Research conducted by the Biotechnology and Nuclear Agriculture Research Institute (BNARI) of the Ghana Atomic Energy Commission (GAEC) has revealed extreme resistance to insecticides among Anopheles mosquitoes in a small cocoa growing village of the Ashanti Region.

The research conducted at Atatam in the Adansi Asokwa District of the Ashanti Region showed that there were two major malaria vectors, one dominating during the dry season and the other during the rainy season. Unlike in many communities, where there is only one transmission season, usually the rainy season.

The Director of BNARI, Dr. Michael Osae, made this known when he shared the findings with the Chief and people of Atatam last Wednesday, at a Malaria Awareness Campaign to commemorate this year’s World Malaria Day.

The campaign dubbed, ‘Zero Malaria – Draw the line against Malaria’, was organized by BNARI, in collaboration with the Ghana Health Service (GHS), Ghana Education Service (GES), and AngloGold Ashanti Malaria Control (AGAMal). As part of the programme, the people of Atatam were screened and treated against the malaria parasite.

Personnel of the Ghana Health Service (GHS) screening and treating school pupil against malaria

According to the Director, research was ongoing to proffer alternative tools that could fight the malaria vectors or prevent further resistance to maintain the effectiveness of existing vector control interventions.

“Our research found out that there are two main types of malaria-causing mosquitoes in the Atatam Community – Anopheles gambiae and Anopheles funestus. The populations of both species have high resistance to all classes of insecticides – organophosphates, organochlorines, pyrethroids, and carbamates recommended by the World Health Organization (WHO) for public health use” he added.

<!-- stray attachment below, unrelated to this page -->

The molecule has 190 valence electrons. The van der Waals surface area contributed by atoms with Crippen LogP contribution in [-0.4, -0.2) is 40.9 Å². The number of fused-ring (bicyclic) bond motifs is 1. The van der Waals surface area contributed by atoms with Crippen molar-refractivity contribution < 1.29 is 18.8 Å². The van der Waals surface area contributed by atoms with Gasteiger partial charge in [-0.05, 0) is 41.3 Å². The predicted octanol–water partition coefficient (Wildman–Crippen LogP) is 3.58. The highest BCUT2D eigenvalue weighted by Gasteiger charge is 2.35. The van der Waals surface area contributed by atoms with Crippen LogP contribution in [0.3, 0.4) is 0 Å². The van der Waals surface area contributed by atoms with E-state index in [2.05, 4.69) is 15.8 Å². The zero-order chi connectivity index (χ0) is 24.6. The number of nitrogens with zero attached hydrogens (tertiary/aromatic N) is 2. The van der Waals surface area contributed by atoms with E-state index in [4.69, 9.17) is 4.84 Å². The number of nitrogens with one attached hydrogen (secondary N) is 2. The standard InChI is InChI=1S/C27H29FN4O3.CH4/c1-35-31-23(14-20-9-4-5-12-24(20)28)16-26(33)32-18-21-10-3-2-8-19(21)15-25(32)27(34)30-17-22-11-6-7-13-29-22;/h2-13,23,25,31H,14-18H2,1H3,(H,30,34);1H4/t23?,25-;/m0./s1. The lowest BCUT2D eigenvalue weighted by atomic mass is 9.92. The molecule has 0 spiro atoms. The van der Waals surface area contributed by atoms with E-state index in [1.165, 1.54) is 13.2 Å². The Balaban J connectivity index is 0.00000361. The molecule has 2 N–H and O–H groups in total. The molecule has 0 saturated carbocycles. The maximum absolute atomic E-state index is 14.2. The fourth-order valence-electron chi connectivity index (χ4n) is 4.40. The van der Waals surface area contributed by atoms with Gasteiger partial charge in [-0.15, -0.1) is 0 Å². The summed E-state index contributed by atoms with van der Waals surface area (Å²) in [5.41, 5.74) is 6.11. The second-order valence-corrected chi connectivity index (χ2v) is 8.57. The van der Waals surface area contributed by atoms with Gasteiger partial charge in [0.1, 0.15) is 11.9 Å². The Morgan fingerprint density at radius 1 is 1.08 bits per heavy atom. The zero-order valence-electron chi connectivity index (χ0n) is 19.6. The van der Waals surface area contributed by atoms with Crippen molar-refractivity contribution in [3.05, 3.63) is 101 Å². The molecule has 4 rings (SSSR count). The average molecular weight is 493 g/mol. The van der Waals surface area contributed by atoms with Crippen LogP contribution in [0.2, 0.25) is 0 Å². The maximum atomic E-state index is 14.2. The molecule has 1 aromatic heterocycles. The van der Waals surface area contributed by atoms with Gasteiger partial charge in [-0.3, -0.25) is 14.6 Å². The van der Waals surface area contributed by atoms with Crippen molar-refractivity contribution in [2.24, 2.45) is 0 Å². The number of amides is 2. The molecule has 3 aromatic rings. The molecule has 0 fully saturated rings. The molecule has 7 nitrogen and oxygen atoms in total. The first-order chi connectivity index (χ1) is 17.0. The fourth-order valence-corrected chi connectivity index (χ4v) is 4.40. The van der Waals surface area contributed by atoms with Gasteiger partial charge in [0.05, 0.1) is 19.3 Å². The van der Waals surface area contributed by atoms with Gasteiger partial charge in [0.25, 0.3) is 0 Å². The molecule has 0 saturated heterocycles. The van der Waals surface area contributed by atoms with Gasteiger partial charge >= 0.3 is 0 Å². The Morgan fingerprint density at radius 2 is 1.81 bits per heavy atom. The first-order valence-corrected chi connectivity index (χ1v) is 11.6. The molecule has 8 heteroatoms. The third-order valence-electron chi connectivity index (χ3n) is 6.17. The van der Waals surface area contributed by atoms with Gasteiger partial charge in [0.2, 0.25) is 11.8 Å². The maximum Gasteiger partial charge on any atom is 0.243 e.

He indicated that the ‘super’ resistance to insecticides may be due to the use of pesticides by the people of Atatam on their cocoa farms, and said the research showed that Atatam was a malaria-endemic community, with a heavy infestation of mosquitoes all year round.

Dr. Osae thanked partners and sponsors as well as the Chief and people of Atatam for supporting the institute’s research activities and the malaria awareness campaign.

The Director of Ghana Health Service (GHS) of Adansi Asokwa District, Mr. David Kunta gave some lessons on the behavior of mosquitoes and the dangers it poses to people and added that malaria was on the ascendency in the District.

He revealed that malaria topped all hospital cases with 32.5 percent for the year 2020. “Malaria cases for the first quarter of 2021 also stands at 34 percent as we speak,” he added.

Mr. David Kunta therefore, urged the people to always use an insecticide-treated mosquito net to help prevent mosquito bites and report immediately to the clinic for healthcare whenever they are unwell.

The Social and Behavioural Change Manager of AngloGold Ashanti Malaria Control Limited (AGAMaL), Mrs. Alberta Gordon Bosomtwe, who represented the Program Director, called for a united effort and active involvement of everybody to bring the disease under control.

“The disease, if not brought under control can affect the school performance of pupils, reduce productivity at workplaces through absenteeism, as work-hours are lost, among others,” she noted.

The Coordinator for the School Health Education Programme (SHEP) of GES, Mr. Columbus Ewusie, representing the Director of Ghana Education Service (GES) expressed gratitude for the selection of the school in the District for the occasion.

“The District is always ready to support such programmes that target the health and wellness of its pupils,” he added.

As part of the campaign, the people of Atatam were screened for malaria and those who tested positive treated. In all, 125 people were screened, with 68 (54.4%) testing positive for malaria. This level of malaria prevalence is far higher than the regional and national prevalence of 15% and 16% respectively. This calls for concerted efforts from all stakeholders, if we must remain on track for the zero-malaria agenda.


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